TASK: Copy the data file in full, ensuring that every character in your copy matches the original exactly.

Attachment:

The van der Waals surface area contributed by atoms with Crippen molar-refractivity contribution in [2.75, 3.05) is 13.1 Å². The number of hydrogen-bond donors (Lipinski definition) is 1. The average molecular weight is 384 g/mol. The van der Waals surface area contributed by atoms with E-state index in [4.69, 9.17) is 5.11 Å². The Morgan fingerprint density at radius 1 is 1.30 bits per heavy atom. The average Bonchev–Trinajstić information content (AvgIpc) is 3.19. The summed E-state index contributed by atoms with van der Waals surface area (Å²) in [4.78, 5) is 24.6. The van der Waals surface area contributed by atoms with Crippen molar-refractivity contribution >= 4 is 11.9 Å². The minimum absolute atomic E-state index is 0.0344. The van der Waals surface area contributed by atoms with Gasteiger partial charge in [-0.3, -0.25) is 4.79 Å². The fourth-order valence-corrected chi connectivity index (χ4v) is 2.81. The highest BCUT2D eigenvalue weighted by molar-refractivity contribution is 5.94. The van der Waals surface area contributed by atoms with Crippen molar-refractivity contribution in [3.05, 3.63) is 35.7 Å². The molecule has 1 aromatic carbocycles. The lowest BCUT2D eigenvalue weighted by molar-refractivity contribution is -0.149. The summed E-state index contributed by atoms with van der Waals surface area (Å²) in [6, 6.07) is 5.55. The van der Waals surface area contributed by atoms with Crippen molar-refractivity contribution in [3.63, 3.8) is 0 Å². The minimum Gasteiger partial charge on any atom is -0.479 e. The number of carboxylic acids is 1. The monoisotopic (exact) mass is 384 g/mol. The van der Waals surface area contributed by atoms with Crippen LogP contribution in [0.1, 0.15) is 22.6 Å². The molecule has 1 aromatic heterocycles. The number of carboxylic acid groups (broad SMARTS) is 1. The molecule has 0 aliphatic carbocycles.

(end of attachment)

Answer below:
The van der Waals surface area contributed by atoms with Crippen molar-refractivity contribution in [2.75, 3.05) is 13.1 Å². The number of hydrogen-bond donors (Lipinski definition) is 1. The average molecular weight is 384 g/mol. The van der Waals surface area contributed by atoms with E-state index in [4.69, 9.17) is 5.11 Å². The Morgan fingerprint density at radius 1 is 1.30 bits per heavy atom. The average Bonchev–Trinajstić information content (AvgIpc) is 3.19. The summed E-state index contributed by atoms with van der Waals surface area (Å²) in [4.78, 5) is 24.6. The van der Waals surface area contributed by atoms with Crippen molar-refractivity contribution >= 4 is 11.9 Å². The minimum absolute atomic E-state index is 0.0344. The van der Waals surface area contributed by atoms with Gasteiger partial charge in [-0.3, -0.25) is 4.79 Å². The fourth-order valence-corrected chi connectivity index (χ4v) is 2.81. The highest BCUT2D eigenvalue weighted by molar-refractivity contribution is 5.94. The van der Waals surface area contributed by atoms with Crippen molar-refractivity contribution in [3.05, 3.63) is 35.7 Å². The molecule has 1 aromatic carbocycles. The lowest BCUT2D eigenvalue weighted by molar-refractivity contribution is -0.149. The summed E-state index contributed by atoms with van der Waals surface area (Å²) in [6, 6.07) is 5.55. The van der Waals surface area contributed by atoms with Crippen molar-refractivity contribution in [3.63, 3.8) is 0 Å². The minimum Gasteiger partial charge on any atom is -0.479 e. The number of carboxylic acids is 1. The monoisotopic (exact) mass is 384 g/mol. The van der Waals surface area contributed by atoms with Crippen LogP contribution in [0.1, 0.15) is 22.6 Å². The molecule has 1 aromatic heterocycles. The number of carboxylic acid groups (broad SMARTS) is 1. The molecule has 0 aliphatic carbocycles.